CNN senior congressional reporter, Manu Raju, on healthcare, meetings with Russians and other Washington news stories, then, how smart phones could be used to help treat diagnose and treat mental illness
In this month’s Readers’ Review, Diane invites listeners to join a discussion of “Gilead” by Marilynne Robinson. The novel received the National Book Critics Circle award in 2004 and the Pulitzer Prize for fiction in 2005. On his Facebook page, President Obama lists it as one of his favorite books. Written in the form of a letter from a dying preacher to his beloved young son, the novel begins as an account of his son’s “begats,” family history and other things he wouldn’t be able to tell him over the course of his growing up. It evolves into a way for him to work out unresolved moral issues. The story spans the Civil War to the Civil Rights movement, and Kirkus Reviews describes it as “a novel as big as a nation, as quiet as thought, and as moving as prayer.”
- Derrick Harkins Senior Pastor of The Nineteenth Street Baptist Church in Washington, D. C.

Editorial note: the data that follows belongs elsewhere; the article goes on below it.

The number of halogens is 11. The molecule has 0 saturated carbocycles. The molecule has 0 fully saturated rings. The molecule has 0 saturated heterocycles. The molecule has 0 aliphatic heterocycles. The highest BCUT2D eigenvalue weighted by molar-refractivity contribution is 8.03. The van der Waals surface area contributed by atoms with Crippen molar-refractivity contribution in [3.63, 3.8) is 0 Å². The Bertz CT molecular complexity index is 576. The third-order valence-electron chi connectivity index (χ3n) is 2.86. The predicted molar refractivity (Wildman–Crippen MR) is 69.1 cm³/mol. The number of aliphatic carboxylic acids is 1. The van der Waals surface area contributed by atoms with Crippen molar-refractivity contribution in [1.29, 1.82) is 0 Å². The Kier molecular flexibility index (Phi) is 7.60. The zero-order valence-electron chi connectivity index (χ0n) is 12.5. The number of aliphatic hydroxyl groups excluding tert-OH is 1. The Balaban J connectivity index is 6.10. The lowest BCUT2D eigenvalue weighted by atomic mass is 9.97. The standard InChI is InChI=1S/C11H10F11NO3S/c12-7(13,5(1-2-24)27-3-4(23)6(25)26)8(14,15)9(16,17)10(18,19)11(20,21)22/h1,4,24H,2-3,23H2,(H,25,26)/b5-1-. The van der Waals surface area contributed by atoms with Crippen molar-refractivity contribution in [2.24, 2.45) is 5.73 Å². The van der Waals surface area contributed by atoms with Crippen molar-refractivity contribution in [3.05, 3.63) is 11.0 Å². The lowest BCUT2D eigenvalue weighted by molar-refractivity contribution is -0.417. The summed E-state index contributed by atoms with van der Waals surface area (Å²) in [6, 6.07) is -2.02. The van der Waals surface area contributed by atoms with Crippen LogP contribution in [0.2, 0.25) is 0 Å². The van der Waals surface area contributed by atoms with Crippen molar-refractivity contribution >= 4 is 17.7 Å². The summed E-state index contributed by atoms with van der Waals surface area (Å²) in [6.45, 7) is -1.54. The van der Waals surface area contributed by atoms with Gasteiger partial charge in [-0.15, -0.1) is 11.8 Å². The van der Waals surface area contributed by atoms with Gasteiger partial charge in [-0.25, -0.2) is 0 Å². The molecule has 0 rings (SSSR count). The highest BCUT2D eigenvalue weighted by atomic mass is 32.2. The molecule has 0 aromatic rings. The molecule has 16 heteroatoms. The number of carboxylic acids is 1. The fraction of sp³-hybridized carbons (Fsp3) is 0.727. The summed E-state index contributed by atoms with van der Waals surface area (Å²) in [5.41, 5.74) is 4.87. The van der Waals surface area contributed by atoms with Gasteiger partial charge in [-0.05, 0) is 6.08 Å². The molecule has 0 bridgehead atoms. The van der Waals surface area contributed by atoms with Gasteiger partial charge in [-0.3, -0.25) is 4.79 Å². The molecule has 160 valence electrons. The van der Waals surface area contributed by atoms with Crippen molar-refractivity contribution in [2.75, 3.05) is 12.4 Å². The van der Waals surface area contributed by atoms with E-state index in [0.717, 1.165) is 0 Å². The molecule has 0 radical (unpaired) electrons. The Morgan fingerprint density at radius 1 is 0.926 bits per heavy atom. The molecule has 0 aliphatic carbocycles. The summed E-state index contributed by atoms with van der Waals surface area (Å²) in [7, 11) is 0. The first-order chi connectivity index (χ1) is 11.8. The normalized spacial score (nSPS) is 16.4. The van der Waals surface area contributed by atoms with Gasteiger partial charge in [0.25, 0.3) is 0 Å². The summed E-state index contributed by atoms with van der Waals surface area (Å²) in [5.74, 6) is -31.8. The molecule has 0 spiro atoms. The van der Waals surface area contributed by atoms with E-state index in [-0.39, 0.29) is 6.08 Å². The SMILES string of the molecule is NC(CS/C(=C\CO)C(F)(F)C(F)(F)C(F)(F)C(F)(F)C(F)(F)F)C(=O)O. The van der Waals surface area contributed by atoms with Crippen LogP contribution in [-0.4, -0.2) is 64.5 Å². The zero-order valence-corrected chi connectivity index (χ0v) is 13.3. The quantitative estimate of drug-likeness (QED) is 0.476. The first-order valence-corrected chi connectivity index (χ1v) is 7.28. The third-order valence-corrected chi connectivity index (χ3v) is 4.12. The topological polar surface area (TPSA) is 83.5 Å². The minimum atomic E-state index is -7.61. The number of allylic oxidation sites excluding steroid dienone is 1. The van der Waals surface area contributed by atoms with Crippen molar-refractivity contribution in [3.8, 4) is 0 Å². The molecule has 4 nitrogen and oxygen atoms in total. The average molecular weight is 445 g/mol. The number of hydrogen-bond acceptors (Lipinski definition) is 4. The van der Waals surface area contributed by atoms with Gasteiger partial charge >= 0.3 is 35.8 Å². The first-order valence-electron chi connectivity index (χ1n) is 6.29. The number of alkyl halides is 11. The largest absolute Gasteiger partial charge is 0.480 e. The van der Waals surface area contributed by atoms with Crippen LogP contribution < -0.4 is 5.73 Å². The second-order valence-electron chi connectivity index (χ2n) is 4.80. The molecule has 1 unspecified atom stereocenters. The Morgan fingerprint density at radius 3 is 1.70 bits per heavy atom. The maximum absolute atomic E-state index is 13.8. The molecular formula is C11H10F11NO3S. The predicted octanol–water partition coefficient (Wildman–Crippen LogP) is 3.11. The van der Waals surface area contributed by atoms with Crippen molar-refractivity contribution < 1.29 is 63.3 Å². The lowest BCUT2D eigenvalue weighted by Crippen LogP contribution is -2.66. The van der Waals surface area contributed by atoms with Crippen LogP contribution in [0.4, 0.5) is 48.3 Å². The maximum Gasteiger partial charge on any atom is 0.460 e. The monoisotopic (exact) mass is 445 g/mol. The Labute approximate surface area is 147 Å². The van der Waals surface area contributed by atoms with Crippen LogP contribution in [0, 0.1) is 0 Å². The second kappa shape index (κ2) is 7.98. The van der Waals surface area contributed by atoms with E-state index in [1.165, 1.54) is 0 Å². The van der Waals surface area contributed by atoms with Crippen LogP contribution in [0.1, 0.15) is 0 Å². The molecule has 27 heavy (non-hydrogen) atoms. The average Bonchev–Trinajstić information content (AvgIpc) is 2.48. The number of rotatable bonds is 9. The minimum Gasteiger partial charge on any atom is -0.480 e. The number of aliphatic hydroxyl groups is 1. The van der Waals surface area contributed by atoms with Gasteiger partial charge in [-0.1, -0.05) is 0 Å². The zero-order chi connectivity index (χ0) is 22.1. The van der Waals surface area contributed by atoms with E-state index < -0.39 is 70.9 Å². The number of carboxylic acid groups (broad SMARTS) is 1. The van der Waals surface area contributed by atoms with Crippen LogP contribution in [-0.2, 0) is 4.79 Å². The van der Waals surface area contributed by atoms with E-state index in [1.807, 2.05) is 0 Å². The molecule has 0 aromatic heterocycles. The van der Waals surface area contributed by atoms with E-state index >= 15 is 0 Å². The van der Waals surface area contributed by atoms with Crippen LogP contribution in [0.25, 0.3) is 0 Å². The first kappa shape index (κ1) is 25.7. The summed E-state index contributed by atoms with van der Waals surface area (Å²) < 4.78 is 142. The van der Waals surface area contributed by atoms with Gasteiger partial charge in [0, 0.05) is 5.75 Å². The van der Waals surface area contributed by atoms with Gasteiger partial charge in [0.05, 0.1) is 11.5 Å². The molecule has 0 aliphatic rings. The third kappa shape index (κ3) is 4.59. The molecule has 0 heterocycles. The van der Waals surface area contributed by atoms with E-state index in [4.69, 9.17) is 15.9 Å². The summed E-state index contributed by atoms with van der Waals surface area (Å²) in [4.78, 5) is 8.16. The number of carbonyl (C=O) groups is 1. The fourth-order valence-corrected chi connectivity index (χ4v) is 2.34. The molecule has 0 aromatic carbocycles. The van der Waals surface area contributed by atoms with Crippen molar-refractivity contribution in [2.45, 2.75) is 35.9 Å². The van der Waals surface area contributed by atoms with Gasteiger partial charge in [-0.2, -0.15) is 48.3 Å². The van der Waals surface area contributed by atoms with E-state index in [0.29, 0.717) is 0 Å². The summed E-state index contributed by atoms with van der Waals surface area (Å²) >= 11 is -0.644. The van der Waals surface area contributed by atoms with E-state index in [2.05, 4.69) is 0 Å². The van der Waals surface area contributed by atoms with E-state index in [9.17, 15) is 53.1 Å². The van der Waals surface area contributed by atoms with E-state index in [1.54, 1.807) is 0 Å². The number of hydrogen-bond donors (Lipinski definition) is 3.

- Susan Page Washington bureau chief for USA Today.
- The Very Reverend Samuel Lloyd Dean of the Washington National Cathedral
Read an Excerpt
Excerpted from Gilead by Marilynne Robinson. Copyright 2004 by Marilynne Robinson. Used by permission of Farrar, Straus and Giroux, LLC. A paperback edition was published in May 2006 by Picador:
Most Recent Shows
Two perspectives on the magnitude of the the opioid addiction crisis we face in this country, then, what a new play based on Supreme Court Justice Antonin Scalia teaches us about political polarization and compromise.
Financial Times columnist Ed Luce explains what has given rise to populism in the West. Then, a Georgetown professor on the parallels between Charlotte Bronte's life and that of her famous protagonist Jane Eyre.
Fast action at the EPA on President Trump's pledge to roll back environmental regulations, then, epic swimmer Diane Nyad on the many benefits of walking.